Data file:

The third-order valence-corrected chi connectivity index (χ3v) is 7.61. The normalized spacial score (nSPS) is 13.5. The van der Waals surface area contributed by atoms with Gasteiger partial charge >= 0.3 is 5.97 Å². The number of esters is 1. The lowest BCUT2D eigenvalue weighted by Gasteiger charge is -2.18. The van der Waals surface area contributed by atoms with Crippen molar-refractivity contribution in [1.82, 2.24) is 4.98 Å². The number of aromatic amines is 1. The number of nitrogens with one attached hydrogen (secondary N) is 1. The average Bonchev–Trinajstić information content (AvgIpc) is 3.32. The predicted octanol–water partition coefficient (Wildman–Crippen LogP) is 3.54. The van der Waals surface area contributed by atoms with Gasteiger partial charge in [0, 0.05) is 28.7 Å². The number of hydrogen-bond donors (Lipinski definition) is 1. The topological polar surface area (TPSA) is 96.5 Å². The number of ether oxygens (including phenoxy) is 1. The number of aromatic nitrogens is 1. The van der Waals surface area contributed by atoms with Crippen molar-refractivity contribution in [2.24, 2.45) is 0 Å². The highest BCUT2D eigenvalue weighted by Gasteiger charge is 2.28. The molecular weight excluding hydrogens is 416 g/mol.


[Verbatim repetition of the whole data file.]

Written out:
The third-order valence-corrected chi connectivity index (χ3v) is 7.61. The normalized spacial score (nSPS) is 13.5. The van der Waals surface area contributed by atoms with Gasteiger partial charge >= 0.3 is 5.97 Å². The number of esters is 1. The lowest BCUT2D eigenvalue weighted by Gasteiger charge is -2.18. The van der Waals surface area contributed by atoms with Crippen molar-refractivity contribution in [1.82, 2.24) is 4.98 Å². The number of aromatic amines is 1. The number of nitrogens with one attached hydrogen (secondary N) is 1. The average Bonchev–Trinajstić information content (AvgIpc) is 3.32. The predicted octanol–water partition coefficient (Wildman–Crippen LogP) is 3.54. The van der Waals surface area contributed by atoms with Gasteiger partial charge in [0, 0.05) is 28.7 Å². The number of hydrogen-bond donors (Lipinski definition) is 1. The topological polar surface area (TPSA) is 96.5 Å². The number of ether oxygens (including phenoxy) is 1. The number of aromatic nitrogens is 1. The van der Waals surface area contributed by atoms with Crippen molar-refractivity contribution in [2.24, 2.45) is 0 Å². The highest BCUT2D eigenvalue weighted by Gasteiger charge is 2.28. The molecular weight excluding hydrogens is 416 g/mol.